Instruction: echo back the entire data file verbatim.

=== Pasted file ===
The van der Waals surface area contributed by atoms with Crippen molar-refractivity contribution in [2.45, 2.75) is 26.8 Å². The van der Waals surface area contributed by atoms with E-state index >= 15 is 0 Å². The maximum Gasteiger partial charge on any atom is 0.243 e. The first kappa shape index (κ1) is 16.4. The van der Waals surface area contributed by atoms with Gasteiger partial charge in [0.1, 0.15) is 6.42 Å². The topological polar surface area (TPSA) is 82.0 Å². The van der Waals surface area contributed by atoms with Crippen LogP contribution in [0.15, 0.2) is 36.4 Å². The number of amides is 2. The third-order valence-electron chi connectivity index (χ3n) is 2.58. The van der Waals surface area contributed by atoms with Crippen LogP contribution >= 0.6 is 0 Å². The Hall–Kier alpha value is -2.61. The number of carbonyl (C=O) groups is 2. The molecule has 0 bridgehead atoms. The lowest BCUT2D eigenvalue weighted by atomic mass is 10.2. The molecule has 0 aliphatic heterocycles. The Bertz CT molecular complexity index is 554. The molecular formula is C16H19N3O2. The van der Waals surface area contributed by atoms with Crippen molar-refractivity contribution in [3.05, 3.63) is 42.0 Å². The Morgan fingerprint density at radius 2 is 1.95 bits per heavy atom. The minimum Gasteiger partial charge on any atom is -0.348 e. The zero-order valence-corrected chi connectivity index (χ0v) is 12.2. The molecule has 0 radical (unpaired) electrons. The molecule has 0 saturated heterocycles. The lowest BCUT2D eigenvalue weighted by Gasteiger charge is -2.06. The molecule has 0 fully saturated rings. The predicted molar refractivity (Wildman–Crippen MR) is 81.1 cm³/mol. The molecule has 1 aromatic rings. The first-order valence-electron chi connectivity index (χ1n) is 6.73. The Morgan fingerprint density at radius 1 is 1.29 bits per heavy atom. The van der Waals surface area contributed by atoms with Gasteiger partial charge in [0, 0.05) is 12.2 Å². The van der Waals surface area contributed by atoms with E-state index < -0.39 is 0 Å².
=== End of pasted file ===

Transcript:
The van der Waals surface area contributed by atoms with Crippen molar-refractivity contribution in [2.45, 2.75) is 26.8 Å². The van der Waals surface area contributed by atoms with E-state index >= 15 is 0 Å². The maximum Gasteiger partial charge on any atom is 0.243 e. The first kappa shape index (κ1) is 16.4. The van der Waals surface area contributed by atoms with Gasteiger partial charge in [0.1, 0.15) is 6.42 Å². The topological polar surface area (TPSA) is 82.0 Å². The van der Waals surface area contributed by atoms with Crippen LogP contribution in [0.15, 0.2) is 36.4 Å². The number of amides is 2. The third-order valence-electron chi connectivity index (χ3n) is 2.58. The van der Waals surface area contributed by atoms with Crippen LogP contribution >= 0.6 is 0 Å². The Hall–Kier alpha value is -2.61. The number of carbonyl (C=O) groups is 2. The molecule has 0 bridgehead atoms. The lowest BCUT2D eigenvalue weighted by atomic mass is 10.2. The molecule has 0 aliphatic heterocycles. The Bertz CT molecular complexity index is 554. The molecular formula is C16H19N3O2. The van der Waals surface area contributed by atoms with Crippen molar-refractivity contribution in [3.05, 3.63) is 42.0 Å². The Morgan fingerprint density at radius 2 is 1.95 bits per heavy atom. The minimum Gasteiger partial charge on any atom is -0.348 e. The zero-order valence-corrected chi connectivity index (χ0v) is 12.2. The molecule has 0 radical (unpaired) electrons. The molecule has 0 saturated heterocycles. The lowest BCUT2D eigenvalue weighted by Gasteiger charge is -2.06. The molecule has 0 fully saturated rings. The predicted molar refractivity (Wildman–Crippen MR) is 81.1 cm³/mol. The molecule has 1 aromatic rings. The first-order valence-electron chi connectivity index (χ1n) is 6.73. The Morgan fingerprint density at radius 1 is 1.29 bits per heavy atom. The van der Waals surface area contributed by atoms with Gasteiger partial charge in [0, 0.05) is 12.2 Å². The van der Waals surface area contributed by atoms with E-state index < -0.39 is 0 Å².